24 economic leaders huddle to develop life sciences corridor
By Zachary S. Fagenson
Heads of economic development agencies and universities from across Florida met late last week to formalize the still-nameless group and to begin developing a list of goals — which could include asking the state for money to support the life sciences — to present to the new state leadership.
A Life Sciences Corridor committee first met at the Biltmore Hotel in Coral Gables on Aug. 17 to see how it could leverage education and bioscience research across the state to bolster the life science industry, according to Beacon Council President and CEO Frank Nero.
The group comprises high-ranking education and economic development officials from across the state including Enterprise Florida President John Adams, Florida Gulf Coast University Provost Ronald Toll and Indian River State College President Ed Massey.
Locally Mr. Nero, Florida International University President Mark Rosenberg along with university administrators, Miami Dade College Provost Rolando Montoya and University of Miami President Donna Shalala are involved.
At its most recent meeting at Broward Community College, State Sen. Jeremy Ring, a Margate Democrat and chair of senate's Policy and Steering Committee on Commerce and Industry, discussed what the state needs to do to support the burgeoning industry, which business and civic leaders have pegged as the next great generator of wealth for the region.
"He felt there was a lack of funding in the state for research commercialization and on the state level a lack of strong leadership in this area," said Mr. Nero, and "felt that this was probably more of long-term play than a short-term play."
While the group is looking to help the education system get on the same track as the industry to provide the workforce, the idea of a "long-term play" seems to indicate the group will push for even more public investment in the life sciences.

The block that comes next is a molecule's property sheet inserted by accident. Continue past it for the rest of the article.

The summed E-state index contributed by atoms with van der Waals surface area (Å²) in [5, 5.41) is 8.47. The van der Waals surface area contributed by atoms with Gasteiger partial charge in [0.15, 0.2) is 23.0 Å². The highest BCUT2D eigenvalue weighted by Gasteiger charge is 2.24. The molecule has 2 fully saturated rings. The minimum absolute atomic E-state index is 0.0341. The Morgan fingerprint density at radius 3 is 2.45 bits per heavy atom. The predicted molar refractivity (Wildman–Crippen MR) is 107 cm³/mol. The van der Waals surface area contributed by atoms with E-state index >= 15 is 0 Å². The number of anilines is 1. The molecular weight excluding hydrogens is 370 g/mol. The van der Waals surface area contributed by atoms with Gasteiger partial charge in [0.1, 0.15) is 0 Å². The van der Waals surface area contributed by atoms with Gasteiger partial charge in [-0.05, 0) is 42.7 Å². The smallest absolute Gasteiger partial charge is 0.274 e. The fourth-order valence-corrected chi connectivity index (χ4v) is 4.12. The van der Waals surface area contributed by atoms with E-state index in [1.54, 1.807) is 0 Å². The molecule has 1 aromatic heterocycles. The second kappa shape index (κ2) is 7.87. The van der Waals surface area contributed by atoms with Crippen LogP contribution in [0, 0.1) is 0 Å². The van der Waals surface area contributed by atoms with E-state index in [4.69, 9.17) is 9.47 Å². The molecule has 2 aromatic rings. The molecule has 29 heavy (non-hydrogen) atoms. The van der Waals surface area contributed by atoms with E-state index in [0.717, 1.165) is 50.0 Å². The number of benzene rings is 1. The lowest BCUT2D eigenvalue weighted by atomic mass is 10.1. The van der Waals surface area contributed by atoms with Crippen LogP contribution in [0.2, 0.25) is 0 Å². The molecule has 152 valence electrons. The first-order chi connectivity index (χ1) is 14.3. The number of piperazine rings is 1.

Sen. Ring "made a couple of recommendations," Mr. Nero said. "One is we expand the composition of the group to include individuals with a track record in venture capital with a record of investing in life sciences."
Meanwhile, the 24-person group also broke out into work groups to begin laying out its mission, how it gets there and how it will measure progress.
The mission committee will be headed by Mr. Nero along with Dr. Rosenberg of FIU, whom Mr. Nero credited with seeding the group.
Others include the external strategy work group, which will focus on methods for achieving the group's missions, headed by Florida High Tech Corridor President Randy Berridge and Florida Gulf Coast University's Dr. Toll, and another to promote entrepreneurship to students across the state.
Each group is to put together a white paper outlining its aims before the 24-person team reconvenes in January.
During that time they're to review the plans, finalize loose ends and prepare to present the group and its goals to leadership in Tallahassee.
"Any successful economic endeavor must have leadership from the state," Mr. Nero said. "The State of Florida must become chief salesperson and advocate [for] the bioscience" industry.